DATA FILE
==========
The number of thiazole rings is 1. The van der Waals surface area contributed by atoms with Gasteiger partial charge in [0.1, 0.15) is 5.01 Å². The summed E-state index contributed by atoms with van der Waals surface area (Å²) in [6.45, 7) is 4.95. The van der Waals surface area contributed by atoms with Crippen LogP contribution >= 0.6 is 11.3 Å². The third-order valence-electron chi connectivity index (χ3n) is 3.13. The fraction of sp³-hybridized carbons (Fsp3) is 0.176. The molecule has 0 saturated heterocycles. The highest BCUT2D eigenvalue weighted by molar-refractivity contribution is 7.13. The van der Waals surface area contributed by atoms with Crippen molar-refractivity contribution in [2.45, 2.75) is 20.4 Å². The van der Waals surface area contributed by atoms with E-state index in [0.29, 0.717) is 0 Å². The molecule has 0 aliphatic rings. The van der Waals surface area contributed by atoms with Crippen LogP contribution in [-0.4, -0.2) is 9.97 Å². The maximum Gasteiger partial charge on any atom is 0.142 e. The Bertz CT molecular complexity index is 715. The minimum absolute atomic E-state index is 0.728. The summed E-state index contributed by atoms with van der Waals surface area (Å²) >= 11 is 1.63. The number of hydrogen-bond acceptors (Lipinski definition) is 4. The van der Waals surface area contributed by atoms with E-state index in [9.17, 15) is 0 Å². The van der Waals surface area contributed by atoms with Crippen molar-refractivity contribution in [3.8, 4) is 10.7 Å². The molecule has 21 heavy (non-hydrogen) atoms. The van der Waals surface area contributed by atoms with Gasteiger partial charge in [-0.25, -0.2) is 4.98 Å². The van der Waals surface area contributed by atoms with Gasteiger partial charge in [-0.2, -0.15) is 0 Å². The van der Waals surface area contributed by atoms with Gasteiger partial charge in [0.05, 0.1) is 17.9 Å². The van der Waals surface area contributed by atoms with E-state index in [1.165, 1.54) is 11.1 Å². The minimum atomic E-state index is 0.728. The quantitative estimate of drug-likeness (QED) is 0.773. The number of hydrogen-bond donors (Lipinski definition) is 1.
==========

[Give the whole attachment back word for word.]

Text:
The number of thiazole rings is 1. The van der Waals surface area contributed by atoms with Gasteiger partial charge in [0.1, 0.15) is 5.01 Å². The summed E-state index contributed by atoms with van der Waals surface area (Å²) in [6.45, 7) is 4.95. The van der Waals surface area contributed by atoms with Crippen LogP contribution >= 0.6 is 11.3 Å². The third-order valence-electron chi connectivity index (χ3n) is 3.13. The fraction of sp³-hybridized carbons (Fsp3) is 0.176. The molecule has 0 saturated heterocycles. The highest BCUT2D eigenvalue weighted by molar-refractivity contribution is 7.13. The van der Waals surface area contributed by atoms with Crippen molar-refractivity contribution in [2.45, 2.75) is 20.4 Å². The van der Waals surface area contributed by atoms with E-state index in [0.29, 0.717) is 0 Å². The molecule has 0 aliphatic rings. The van der Waals surface area contributed by atoms with Crippen LogP contribution in [-0.4, -0.2) is 9.97 Å². The maximum Gasteiger partial charge on any atom is 0.142 e. The Bertz CT molecular complexity index is 715. The minimum absolute atomic E-state index is 0.728. The summed E-state index contributed by atoms with van der Waals surface area (Å²) >= 11 is 1.63. The number of hydrogen-bond acceptors (Lipinski definition) is 4. The van der Waals surface area contributed by atoms with E-state index in [9.17, 15) is 0 Å². The van der Waals surface area contributed by atoms with Crippen molar-refractivity contribution in [3.8, 4) is 10.7 Å². The molecule has 21 heavy (non-hydrogen) atoms. The van der Waals surface area contributed by atoms with Gasteiger partial charge in [-0.25, -0.2) is 4.98 Å². The van der Waals surface area contributed by atoms with Gasteiger partial charge in [-0.2, -0.15) is 0 Å². The van der Waals surface area contributed by atoms with Gasteiger partial charge in [0.05, 0.1) is 17.9 Å². The van der Waals surface area contributed by atoms with E-state index in [1.165, 1.54) is 11.1 Å². The minimum atomic E-state index is 0.728. The quantitative estimate of drug-likeness (QED) is 0.773. The number of hydrogen-bond donors (Lipinski definition) is 1.